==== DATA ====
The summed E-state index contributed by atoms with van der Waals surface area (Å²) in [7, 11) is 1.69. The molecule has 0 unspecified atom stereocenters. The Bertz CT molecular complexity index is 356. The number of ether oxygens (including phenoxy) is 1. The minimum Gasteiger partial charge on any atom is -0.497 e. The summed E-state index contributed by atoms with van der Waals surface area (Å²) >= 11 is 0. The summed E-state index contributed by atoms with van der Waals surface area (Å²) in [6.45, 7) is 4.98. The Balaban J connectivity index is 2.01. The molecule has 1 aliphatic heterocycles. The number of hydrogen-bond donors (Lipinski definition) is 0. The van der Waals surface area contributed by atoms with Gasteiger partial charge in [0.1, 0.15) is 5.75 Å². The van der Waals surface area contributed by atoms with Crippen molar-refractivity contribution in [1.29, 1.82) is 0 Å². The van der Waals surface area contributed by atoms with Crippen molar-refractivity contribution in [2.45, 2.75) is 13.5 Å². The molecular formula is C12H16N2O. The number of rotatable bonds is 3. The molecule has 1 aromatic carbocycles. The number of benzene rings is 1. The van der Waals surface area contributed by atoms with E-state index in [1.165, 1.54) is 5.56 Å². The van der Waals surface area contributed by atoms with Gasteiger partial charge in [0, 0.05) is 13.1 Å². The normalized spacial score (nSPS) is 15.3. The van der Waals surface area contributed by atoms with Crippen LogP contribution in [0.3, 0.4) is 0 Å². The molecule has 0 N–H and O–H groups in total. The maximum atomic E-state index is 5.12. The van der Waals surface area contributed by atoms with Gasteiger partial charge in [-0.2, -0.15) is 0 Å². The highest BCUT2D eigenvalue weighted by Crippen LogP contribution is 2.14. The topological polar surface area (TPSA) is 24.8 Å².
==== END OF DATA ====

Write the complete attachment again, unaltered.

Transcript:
The summed E-state index contributed by atoms with van der Waals surface area (Å²) in [7, 11) is 1.69. The molecule has 0 unspecified atom stereocenters. The Bertz CT molecular complexity index is 356. The number of ether oxygens (including phenoxy) is 1. The minimum Gasteiger partial charge on any atom is -0.497 e. The summed E-state index contributed by atoms with van der Waals surface area (Å²) >= 11 is 0. The summed E-state index contributed by atoms with van der Waals surface area (Å²) in [6.45, 7) is 4.98. The Balaban J connectivity index is 2.01. The molecule has 1 aliphatic heterocycles. The number of hydrogen-bond donors (Lipinski definition) is 0. The van der Waals surface area contributed by atoms with Gasteiger partial charge in [0.1, 0.15) is 5.75 Å². The van der Waals surface area contributed by atoms with Crippen molar-refractivity contribution in [1.29, 1.82) is 0 Å². The van der Waals surface area contributed by atoms with Crippen molar-refractivity contribution in [2.45, 2.75) is 13.5 Å². The molecular formula is C12H16N2O. The number of rotatable bonds is 3. The molecule has 1 aromatic carbocycles. The number of benzene rings is 1. The van der Waals surface area contributed by atoms with E-state index in [1.165, 1.54) is 5.56 Å². The van der Waals surface area contributed by atoms with Gasteiger partial charge in [0, 0.05) is 13.1 Å². The normalized spacial score (nSPS) is 15.3. The van der Waals surface area contributed by atoms with Crippen LogP contribution in [0.3, 0.4) is 0 Å². The molecule has 0 N–H and O–H groups in total. The maximum atomic E-state index is 5.12. The van der Waals surface area contributed by atoms with Gasteiger partial charge in [-0.2, -0.15) is 0 Å². The highest BCUT2D eigenvalue weighted by Crippen LogP contribution is 2.14. The topological polar surface area (TPSA) is 24.8 Å².